In essence, your form layout is the way your form fields are organized on your page. There are three main types of form layouts you might consider:

  • Single Column: This layout stacks form fields vertically, one on top of the other. It’s easy to follow and is considered the best option for mobile users. Single column layouts are simple and intuitive, offering a clean and straightforward path for the eye to follow. This layout is especially effective when your form has fewer fields.
  • Double Column: This layout includes two vertical columns of form fields. It’s a good option for forms that require a lot of data, as it can make the form appear shorter and less overwhelming. However, double-column layouts can sometimes confuse visitors, especially on smaller screen sizes. It’s crucial to ensure that the order of your fields is logical and easy to follow.
  • Hybrid: The hybrid layout is a combination of single and double-column layouts. It uses a single column for important and complex inputs, while simple inputs (like ‘first name’ and ‘last name’) are placed in a double-column layout. This can make the form appear less daunting and increase form completion rates.

Which Landing Page Form Layout Is Driving The Most Conversions?

Single column layout is the most popular, as some designers confidently preach that these deliver the highest conversion rates. But this is not always the case. In Hubspot’s research, double-column forms performed 57% better than single-column landing page forms.

But what does this mean?

There’s no one-size-fits-all answer to this. The best layout for your landing page form will depend on the type of form data you’re collecting, the number of form fields you need, and your users’ preferences.

To choose the suitable layout, start by getting answers to the following questions (utilizing some of the best UX research tools will help):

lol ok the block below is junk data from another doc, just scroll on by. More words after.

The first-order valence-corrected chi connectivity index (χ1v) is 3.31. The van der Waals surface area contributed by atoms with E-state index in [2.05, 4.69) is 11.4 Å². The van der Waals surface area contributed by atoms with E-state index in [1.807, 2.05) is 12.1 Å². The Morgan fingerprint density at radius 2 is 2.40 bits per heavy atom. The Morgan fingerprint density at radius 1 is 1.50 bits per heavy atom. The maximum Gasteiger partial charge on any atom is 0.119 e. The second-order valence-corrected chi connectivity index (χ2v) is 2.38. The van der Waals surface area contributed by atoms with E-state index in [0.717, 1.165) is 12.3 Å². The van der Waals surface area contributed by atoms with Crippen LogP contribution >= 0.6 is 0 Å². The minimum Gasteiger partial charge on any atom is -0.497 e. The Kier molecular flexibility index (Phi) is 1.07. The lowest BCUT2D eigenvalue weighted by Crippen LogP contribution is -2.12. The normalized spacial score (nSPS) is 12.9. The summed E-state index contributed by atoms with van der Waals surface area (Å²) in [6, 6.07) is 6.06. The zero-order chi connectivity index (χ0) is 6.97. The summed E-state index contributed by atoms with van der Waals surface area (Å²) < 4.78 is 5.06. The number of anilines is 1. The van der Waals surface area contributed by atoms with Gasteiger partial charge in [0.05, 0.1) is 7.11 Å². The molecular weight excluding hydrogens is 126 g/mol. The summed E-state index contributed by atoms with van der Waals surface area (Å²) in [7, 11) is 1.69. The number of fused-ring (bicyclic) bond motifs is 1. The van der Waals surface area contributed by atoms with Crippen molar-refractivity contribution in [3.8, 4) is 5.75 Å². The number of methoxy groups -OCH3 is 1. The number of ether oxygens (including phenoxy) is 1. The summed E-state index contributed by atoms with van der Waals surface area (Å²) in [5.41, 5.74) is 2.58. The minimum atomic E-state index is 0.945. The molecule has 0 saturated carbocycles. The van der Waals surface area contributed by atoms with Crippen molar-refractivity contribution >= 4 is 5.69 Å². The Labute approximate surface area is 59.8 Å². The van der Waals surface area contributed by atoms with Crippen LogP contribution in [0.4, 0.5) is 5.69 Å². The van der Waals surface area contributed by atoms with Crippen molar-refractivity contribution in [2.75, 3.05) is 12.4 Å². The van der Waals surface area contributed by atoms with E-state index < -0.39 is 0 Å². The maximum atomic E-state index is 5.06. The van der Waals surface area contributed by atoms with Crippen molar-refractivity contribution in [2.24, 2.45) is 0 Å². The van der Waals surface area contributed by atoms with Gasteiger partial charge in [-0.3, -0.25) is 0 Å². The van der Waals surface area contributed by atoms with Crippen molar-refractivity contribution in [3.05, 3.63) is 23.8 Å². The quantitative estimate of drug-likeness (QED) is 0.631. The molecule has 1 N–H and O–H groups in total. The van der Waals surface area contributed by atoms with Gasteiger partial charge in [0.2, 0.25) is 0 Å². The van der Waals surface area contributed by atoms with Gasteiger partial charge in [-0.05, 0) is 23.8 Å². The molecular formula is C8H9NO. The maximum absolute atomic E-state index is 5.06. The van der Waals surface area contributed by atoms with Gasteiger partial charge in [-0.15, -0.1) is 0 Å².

• What is the purpose of your form?
  • Who is your audience?
  • Are your users typically on mobile or desktop?
  • How much information do you need to collect?
  • Would a single-column layout be too long?
  • Would a double-column layout be too confusing?

Once you’ve chosen a layout, track its performance using form analytics. If you notice a high abandonment rate or find that users often make errors or need to correct their inputs, it may be time to reconsider your layout or add extra help text.

Finding the right form layout may take a bit of testing and adjusting. Still, it’s an essential step toward creating an irresistible landing page form that boosts conversions and enhances the user experience.

The Number Of Form Fields On High-Converting Landing Pages

As you design your landing page form, a fundamental question you’ll likely face is – how many form fields should you include? It’s a delicate balance. After all, too few might mean missing out on valuable data, while too many might scare away potential leads.

While no magic number guarantees conversion, it’s a common belief that short forms usually have higher conversion rates. But the truth is, the ideal form length will ultimately depend on where your audience is in the sales funnel. 

Let’s break it down:

  • Top of the funnel: At the initial stages, your target audience is just getting to know your business. They’re not heavily invested yet, so keeping forms short and sweet is best. Ask only for essential information, such as name and email address. This way, you lower the barrier to entry, making it more likely for visitors to engage with your form.
  • Middle of the funnel: Prospects show more interest and commitment to your offering as they move down the funnel. Here, you might get away with adding a few more form fields to gather more detailed information. For instance, you might want to know their company size, industry, or role.
  • Bottom of the funnel: At this stage, your prospects are almost ready to convert – be it to make a purchase, schedule a consultation, or sign up for a trial. They’ve shown a high level of interest, so they might be willing to share more detailed information about themselves. However, be careful not to overdo it. Include only the fields that are truly necessary for this conversion step.

Also, consider your conversion goals, the quality of leads you want to attract, and how motivated people are to fill out your forms. And always conduct A/B testing.

Required Vs. Optional Landing Page Form Fields

Another essential consideration is determining which form fields should be required and which should be optional. Striking the right balance between these two types of fields can significantly impact your form’s conversion rate and the quality of data you gather.

  • Required Fields: These are the fields that the user must fill in to submit the form. They’re often marked with an asterisk (*) or another symbol. If your business needs specific information to move the relationship forward, make it required. For instance, the email address and name fields are often required in a lead generation form. Without these, you couldn’t follow up with the prospect. Be cautious, though. If you require too many fields, users might find it overwhelming or intrusive, abandoning your landing page form.